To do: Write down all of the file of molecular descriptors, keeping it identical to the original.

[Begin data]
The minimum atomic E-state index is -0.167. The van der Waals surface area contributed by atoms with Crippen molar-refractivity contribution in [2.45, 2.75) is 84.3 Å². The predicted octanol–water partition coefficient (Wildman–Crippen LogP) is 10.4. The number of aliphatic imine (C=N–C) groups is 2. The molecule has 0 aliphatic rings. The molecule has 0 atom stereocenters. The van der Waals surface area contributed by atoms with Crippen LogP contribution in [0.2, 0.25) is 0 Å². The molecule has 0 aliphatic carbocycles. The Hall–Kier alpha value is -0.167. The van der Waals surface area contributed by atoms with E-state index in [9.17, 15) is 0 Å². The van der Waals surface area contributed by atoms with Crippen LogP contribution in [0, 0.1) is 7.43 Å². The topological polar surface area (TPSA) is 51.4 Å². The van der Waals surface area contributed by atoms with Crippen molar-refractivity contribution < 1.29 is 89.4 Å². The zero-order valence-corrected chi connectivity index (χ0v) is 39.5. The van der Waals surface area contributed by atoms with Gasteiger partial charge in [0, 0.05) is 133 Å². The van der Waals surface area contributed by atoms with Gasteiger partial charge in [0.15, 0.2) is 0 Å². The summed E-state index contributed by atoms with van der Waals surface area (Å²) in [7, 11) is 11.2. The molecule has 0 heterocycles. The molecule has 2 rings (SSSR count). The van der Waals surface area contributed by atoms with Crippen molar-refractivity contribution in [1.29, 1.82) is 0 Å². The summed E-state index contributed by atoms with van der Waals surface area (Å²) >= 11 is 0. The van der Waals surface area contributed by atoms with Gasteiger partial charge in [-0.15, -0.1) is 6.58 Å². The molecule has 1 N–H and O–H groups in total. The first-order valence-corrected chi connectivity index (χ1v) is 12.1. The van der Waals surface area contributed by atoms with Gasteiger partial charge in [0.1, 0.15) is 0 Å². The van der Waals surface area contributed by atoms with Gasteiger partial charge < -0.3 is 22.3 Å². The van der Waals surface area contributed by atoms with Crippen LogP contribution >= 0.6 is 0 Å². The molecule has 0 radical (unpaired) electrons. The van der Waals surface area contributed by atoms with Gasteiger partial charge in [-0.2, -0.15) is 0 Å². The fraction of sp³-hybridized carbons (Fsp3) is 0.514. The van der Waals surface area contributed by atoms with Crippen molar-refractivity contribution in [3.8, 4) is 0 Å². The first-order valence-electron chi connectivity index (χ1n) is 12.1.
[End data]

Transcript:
The minimum atomic E-state index is -0.167. The van der Waals surface area contributed by atoms with Crippen molar-refractivity contribution in [2.45, 2.75) is 84.3 Å². The predicted octanol–water partition coefficient (Wildman–Crippen LogP) is 10.4. The number of aliphatic imine (C=N–C) groups is 2. The molecule has 0 aliphatic rings. The molecule has 0 atom stereocenters. The van der Waals surface area contributed by atoms with Crippen LogP contribution in [0.2, 0.25) is 0 Å². The molecule has 0 aliphatic carbocycles. The Hall–Kier alpha value is -0.167. The van der Waals surface area contributed by atoms with E-state index in [9.17, 15) is 0 Å². The van der Waals surface area contributed by atoms with Crippen LogP contribution in [0, 0.1) is 7.43 Å². The topological polar surface area (TPSA) is 51.4 Å². The van der Waals surface area contributed by atoms with Crippen molar-refractivity contribution < 1.29 is 89.4 Å². The zero-order valence-corrected chi connectivity index (χ0v) is 39.5. The van der Waals surface area contributed by atoms with Gasteiger partial charge in [0, 0.05) is 133 Å². The van der Waals surface area contributed by atoms with Gasteiger partial charge in [0.15, 0.2) is 0 Å². The summed E-state index contributed by atoms with van der Waals surface area (Å²) in [7, 11) is 11.2. The molecule has 0 heterocycles. The molecule has 2 rings (SSSR count). The van der Waals surface area contributed by atoms with Crippen molar-refractivity contribution in [1.29, 1.82) is 0 Å². The summed E-state index contributed by atoms with van der Waals surface area (Å²) >= 11 is 0. The van der Waals surface area contributed by atoms with Gasteiger partial charge in [-0.15, -0.1) is 6.58 Å². The molecule has 1 N–H and O–H groups in total. The first-order valence-corrected chi connectivity index (χ1v) is 12.1. The van der Waals surface area contributed by atoms with Gasteiger partial charge in [0.1, 0.15) is 0 Å². The van der Waals surface area contributed by atoms with Gasteiger partial charge < -0.3 is 22.3 Å². The van der Waals surface area contributed by atoms with Crippen LogP contribution >= 0.6 is 0 Å². The molecule has 0 radical (unpaired) electrons. The van der Waals surface area contributed by atoms with Gasteiger partial charge in [-0.2, -0.15) is 0 Å². The fraction of sp³-hybridized carbons (Fsp3) is 0.514. The van der Waals surface area contributed by atoms with Crippen molar-refractivity contribution in [3.8, 4) is 0 Å². The first-order valence-electron chi connectivity index (χ1n) is 12.1.